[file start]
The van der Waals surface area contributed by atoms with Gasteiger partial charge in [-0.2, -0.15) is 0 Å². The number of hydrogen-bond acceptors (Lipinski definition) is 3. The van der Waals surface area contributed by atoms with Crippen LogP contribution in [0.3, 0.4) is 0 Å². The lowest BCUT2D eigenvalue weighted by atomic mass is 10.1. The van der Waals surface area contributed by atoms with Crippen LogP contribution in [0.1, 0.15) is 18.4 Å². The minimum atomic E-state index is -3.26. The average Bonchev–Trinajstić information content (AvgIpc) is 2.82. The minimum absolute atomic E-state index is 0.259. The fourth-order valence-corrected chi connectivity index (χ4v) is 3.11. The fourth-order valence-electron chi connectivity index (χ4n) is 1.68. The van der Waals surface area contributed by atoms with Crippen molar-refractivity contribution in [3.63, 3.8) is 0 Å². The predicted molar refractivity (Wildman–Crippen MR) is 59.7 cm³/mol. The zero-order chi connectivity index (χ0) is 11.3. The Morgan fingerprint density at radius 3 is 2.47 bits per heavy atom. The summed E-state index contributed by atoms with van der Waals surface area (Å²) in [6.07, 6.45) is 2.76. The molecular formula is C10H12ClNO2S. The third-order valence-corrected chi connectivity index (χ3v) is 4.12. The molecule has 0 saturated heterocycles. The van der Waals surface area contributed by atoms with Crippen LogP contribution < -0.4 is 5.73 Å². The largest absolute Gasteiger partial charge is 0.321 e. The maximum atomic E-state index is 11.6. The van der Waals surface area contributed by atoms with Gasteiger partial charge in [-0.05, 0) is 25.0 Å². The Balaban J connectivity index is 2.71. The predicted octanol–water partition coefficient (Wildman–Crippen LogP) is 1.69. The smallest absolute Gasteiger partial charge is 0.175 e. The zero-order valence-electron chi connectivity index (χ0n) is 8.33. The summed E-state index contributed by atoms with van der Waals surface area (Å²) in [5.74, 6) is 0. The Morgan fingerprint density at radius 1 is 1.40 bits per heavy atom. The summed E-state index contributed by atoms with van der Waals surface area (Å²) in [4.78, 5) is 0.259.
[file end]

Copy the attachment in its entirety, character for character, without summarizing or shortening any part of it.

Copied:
The van der Waals surface area contributed by atoms with Gasteiger partial charge in [-0.2, -0.15) is 0 Å². The number of hydrogen-bond acceptors (Lipinski definition) is 3. The van der Waals surface area contributed by atoms with Crippen LogP contribution in [0.3, 0.4) is 0 Å². The lowest BCUT2D eigenvalue weighted by atomic mass is 10.1. The van der Waals surface area contributed by atoms with Crippen LogP contribution in [0.1, 0.15) is 18.4 Å². The minimum atomic E-state index is -3.26. The average Bonchev–Trinajstić information content (AvgIpc) is 2.82. The minimum absolute atomic E-state index is 0.259. The fourth-order valence-corrected chi connectivity index (χ4v) is 3.11. The fourth-order valence-electron chi connectivity index (χ4n) is 1.68. The van der Waals surface area contributed by atoms with Crippen molar-refractivity contribution in [3.63, 3.8) is 0 Å². The predicted molar refractivity (Wildman–Crippen MR) is 59.7 cm³/mol. The zero-order chi connectivity index (χ0) is 11.3. The Morgan fingerprint density at radius 3 is 2.47 bits per heavy atom. The summed E-state index contributed by atoms with van der Waals surface area (Å²) in [6.07, 6.45) is 2.76. The molecular formula is C10H12ClNO2S. The third-order valence-corrected chi connectivity index (χ3v) is 4.12. The molecule has 0 saturated heterocycles. The van der Waals surface area contributed by atoms with Crippen LogP contribution < -0.4 is 5.73 Å². The largest absolute Gasteiger partial charge is 0.321 e. The maximum atomic E-state index is 11.6. The van der Waals surface area contributed by atoms with Gasteiger partial charge in [-0.05, 0) is 25.0 Å². The Balaban J connectivity index is 2.71. The predicted octanol–water partition coefficient (Wildman–Crippen LogP) is 1.69. The smallest absolute Gasteiger partial charge is 0.175 e. The zero-order valence-electron chi connectivity index (χ0n) is 8.33. The summed E-state index contributed by atoms with van der Waals surface area (Å²) in [5.74, 6) is 0. The Morgan fingerprint density at radius 1 is 1.40 bits per heavy atom. The summed E-state index contributed by atoms with van der Waals surface area (Å²) in [4.78, 5) is 0.259.